Caltrans is warning Sacramento drivers to stay away from Highway 50 at the Pioneer Bridge over the Sacramento River this weekend.
The state plans to shut several lanes in each direction for about a half-mile between Sacramento and West Sacramento for resurfacing, as well as several downtown freeway ramps intermittently, potentially causing traffic backups on nearby Interstate 5.
“We want people to avoid the area as much as possible,” Caltrans construction chief Andy Alvarado said on Thursday as the state agency issued an all-points bulletin.
The state will begin closing lanes and ramps at 10 p.m. on Friday and will keep them closed until 5 a.m. Monday, when all lanes will be reopened for the morning commute.
Officials declined to estimate how long traffic delays may be, but similar lane closures on local freeways have led to half-hour delays at times. The California Highway Patrol will put extra patrols on the freeway, and officials are warning drivers to be aware of the potential for stopped traffic ahead when driving on downtown freeways.
People driving to and from Davis or the Bay Area should use Interstate 80 in West Sacramento and Interstate 5 north of downtown in the Natomas area. A second alternative is to come over the Tower Bridge, but that route could be congested at times as well.
The $25 million project involves grinding down the existing road surface, then adding a new inch-thick overlay. It will require several more all-weekend closures, as well as numerous nighttime closures during the workweek. Those smaller closures, which have been causing backups, typically run from 7 p.m. to 6 a.m.
The project is expected to be finished by Labor Day, the first week of September.
Between now and then, state officials say drivers who use the Pioneer Bridge should consult the Caltrans’ website, http://quickmap.dot.ca.gov/, to check real-time traffic congestion levels, and go to the Pioneerbridgeproject.com for project details.
Alvarado said the state is closing so many lanes at once this weekend – and on a few weekends to come – because officials want to get the project done quickly.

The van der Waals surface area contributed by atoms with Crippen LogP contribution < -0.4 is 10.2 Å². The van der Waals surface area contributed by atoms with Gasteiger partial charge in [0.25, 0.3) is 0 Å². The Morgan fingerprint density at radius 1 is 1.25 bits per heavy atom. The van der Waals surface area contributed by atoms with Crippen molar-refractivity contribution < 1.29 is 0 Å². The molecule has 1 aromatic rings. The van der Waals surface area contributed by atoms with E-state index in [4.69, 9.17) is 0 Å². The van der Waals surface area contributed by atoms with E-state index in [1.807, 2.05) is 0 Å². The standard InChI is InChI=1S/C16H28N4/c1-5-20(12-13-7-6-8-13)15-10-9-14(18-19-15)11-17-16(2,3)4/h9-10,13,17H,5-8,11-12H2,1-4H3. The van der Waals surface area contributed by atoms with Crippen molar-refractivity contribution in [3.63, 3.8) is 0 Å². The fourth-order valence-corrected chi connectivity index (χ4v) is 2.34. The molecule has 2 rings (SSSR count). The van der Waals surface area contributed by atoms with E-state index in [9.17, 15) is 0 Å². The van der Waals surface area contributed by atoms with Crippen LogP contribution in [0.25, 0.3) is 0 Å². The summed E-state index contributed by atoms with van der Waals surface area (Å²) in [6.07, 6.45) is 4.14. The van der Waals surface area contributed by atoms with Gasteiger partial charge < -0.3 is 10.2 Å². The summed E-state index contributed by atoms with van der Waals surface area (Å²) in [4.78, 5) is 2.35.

“There is no way to do it without backups, so it is like ripping off a Band-Aid,” Alvarado said. “Let’s get in there, get the work done and get out as soon as possible.”
The project stems from a failed resurfacing project in 2014 that left large portions of overlay on many freeway lanes peeling and pockmarked. Some ruts were more than 50 feet long and 7 feet wide, and deep enough to cause cars and trucks to shudder as they passed over.
Caltrans officials said the material used for that overlay failed to properly adhere to the freeway deck. That initial work cost $6.6 million – part of a larger $26 million SacDeckedOut project.
The current redo will cost about $25 million. State officials say the higher cost is because crews are laying down an inch-thick polyester concrete surface, using large paving machines, instead of the initial 3/8 -inch rock aggregate and resin surface that was hand-squeegeed onto the bridge deck. The current project also involves the cost of grinding away the failed surface.
Caltrans chief Malcolm Dougherty told The Bee in April that the state had previous success with the thinner, less expensive material in the past, but decide to do the fix with the stronger material to avoid further problems, given uncertainty about why the previous material did not stick to the bridge deck.
“We have already had failure; I don’t want to go through another iteration of that,” Dougherty said. “I want to move forward with the highest level of confidence.”
Dougherty said the state would pay the extra cost from its highway maintenance account, then likely will file a claim with the manufacturer of the resurfacing material. Sacramento-area construction chief Alvarado said the state will sit down with the manufacturer of the previous material and attempt to negotiate a cost share for the new work.
Randy Slezak, a representative of the manufacturer, Kwik Bond Polymers of Benicia, said the product has worked without problems on other projects, including on the Business 80 bridge over the American River in Sacramento.
Officials with the subcontractor that did the overlays, American Civil Contractors of Benicia, have not responded to Bee requests for comment.
Myers & Sons, the contractor on the initial job has won the contract to do the repair work. Alvarado said the state choose Myers because it submitted the lowest bid, does good work and was not believed to be responsible for the previous failure.